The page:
Car reviews - Honda - Legend - sedan
Balanced style, all-weather dynamic security, standard equipment, price
Room for improvement
Aloof steering, quite thirsty and heavy
15 Aug 2006
By TIM BRITTEN
AS the first Japanese car-maker to delve into the luxury end of the market, you’d think Honda by now would have established a big lead over the rest.
The first Legend came along 20 years ago, well before Lexus even existed and comfortably ahead of now-extinct brands like Infiniti (in Australia) and Eunos.
But the Legend never really seemed to have the heart to prove Japan was entirely capable of being a serious luxury player. Through various generations it became something of a nonentity while Lexus flourished.
Boy, how that has changed with the fourth-generation Legend.
As if awaking out of a prolonged torpor, Honda has gone straight for the Lexus jugular with a stunningly engineered BMW 5 Series-size luxury car full of interesting technology and ready to take on the best in the market.
The new Legend is a big and handsome car, trading not a little on the nicely resolved styling of Honda’s successful Accord Euro and quite differently proportioned to the previous, long-gone Legend with more wheelbase but less body length.
The new car is quite close to BMW’s 5 Series in all dimensions except wheelbase, where it’s 88mm shy. The longer wheelbase (than the previous Legend) and shorter body mean a chunkier look, with less overhangs and an attractive, almost-Peugeot stance.
From the rear, it’s marked by in-vouge teardrop tail-lights, as well as twin oval exhausts for a touch of suggested muscularity.
The new Legend comes with a more spacious interior, all gracefully styled and finished to a degree of precision that wouldn’t look out of place in a Lexus. Even the wood trim on the dash and doors is real.
With no problems at all in head, leg or shoulder room, in both front and rear, as well as a decent 452-litre boot, the Honda is a car with presence, looking every bit as solid on the road as its 1855kg kerb weight suggests (this is despite aluminium being used for the bonnet, front guards and bootlid, as well as a fair swag in the suspension).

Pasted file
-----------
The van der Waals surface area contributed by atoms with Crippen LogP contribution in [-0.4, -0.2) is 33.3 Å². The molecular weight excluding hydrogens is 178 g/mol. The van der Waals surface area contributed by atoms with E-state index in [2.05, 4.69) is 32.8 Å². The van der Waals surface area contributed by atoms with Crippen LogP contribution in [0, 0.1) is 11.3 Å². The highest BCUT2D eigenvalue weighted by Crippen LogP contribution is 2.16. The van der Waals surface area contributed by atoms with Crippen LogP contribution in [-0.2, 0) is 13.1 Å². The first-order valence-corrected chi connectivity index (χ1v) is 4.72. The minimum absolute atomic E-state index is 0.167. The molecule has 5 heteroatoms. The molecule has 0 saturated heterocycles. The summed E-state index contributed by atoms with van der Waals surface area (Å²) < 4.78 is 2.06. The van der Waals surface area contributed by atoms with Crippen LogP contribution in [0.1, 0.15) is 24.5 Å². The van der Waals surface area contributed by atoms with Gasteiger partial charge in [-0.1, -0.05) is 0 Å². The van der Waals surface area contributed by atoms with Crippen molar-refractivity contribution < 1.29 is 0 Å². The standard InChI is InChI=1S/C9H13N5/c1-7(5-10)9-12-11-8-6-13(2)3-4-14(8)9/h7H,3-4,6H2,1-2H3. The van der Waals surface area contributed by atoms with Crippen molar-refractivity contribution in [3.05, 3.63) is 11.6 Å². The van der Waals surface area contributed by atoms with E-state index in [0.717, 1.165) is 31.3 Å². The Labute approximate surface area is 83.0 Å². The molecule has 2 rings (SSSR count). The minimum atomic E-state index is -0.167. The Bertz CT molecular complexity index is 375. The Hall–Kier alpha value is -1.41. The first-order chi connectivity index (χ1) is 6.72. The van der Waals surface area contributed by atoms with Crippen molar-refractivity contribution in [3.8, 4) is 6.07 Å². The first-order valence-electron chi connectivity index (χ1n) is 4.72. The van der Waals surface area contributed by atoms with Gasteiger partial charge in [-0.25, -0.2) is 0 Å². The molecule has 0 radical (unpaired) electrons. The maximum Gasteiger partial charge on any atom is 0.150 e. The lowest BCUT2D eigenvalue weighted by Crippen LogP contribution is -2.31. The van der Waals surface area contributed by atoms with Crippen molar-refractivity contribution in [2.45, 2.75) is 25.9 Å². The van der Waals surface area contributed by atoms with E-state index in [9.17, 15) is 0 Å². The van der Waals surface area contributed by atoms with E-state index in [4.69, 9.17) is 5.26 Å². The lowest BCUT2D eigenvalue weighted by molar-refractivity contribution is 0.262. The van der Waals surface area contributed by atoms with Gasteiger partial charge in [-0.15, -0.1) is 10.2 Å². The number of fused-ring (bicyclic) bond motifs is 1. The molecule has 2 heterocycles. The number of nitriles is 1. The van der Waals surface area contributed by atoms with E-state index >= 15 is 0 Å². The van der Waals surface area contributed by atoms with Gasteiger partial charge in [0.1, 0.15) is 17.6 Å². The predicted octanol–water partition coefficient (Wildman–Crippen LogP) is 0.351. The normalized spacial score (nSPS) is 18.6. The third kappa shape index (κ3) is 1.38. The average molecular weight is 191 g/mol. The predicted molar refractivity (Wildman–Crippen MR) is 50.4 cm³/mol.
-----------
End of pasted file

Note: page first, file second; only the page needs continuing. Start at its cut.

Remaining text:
And, even though Honda has managed to bring the new Legend here at a lower price than the previous model (it went out at $86,550, now admitted by executives to be slightly over the odds), there’s been no skimping on standard equipment - which makes you wonder how long it will be able to hold the price.
At $74,500 it’s a one-version-only car, with an almost astonishing standard equipment list that ensures Honda comes out trumps in any cost comparisons with what is sees as its major rivals.
For the money, you get virtually everything except satellite-navigation - and that’s on the way.
Check the specs. Power sunroof, power-operated, heated front seats with driver memory, climate-control, rearview camera, active Xenon headlights, auto rear-view mirror, power-adjusted steering column, cruise control, trip computer with a central monitor and a 260-watt 10-speaker sound system with six-disc CD changer.
The Legend also has active noise cancellation (ANC), which reduces interior noise levels, in much the same way as the active headphones found in some long-haul aircraft, via the sound system’s speakers and two supplementary speakers mounted behind the roof headlining. Honda says it lowers unwanted noise in the sub 100 hertz range by as much as 10 decibels.
Safety credentials are pretty high too, with front and front side airbags, full-length curtain airbags and active headrestraints as well as a pedestrian-protecting bonnet.
All well and good, but the best is yet to come.
Honda has also given its new Legend a full-time all-wheel drive system that is unique, effective and a substantial point of difference over its competitors.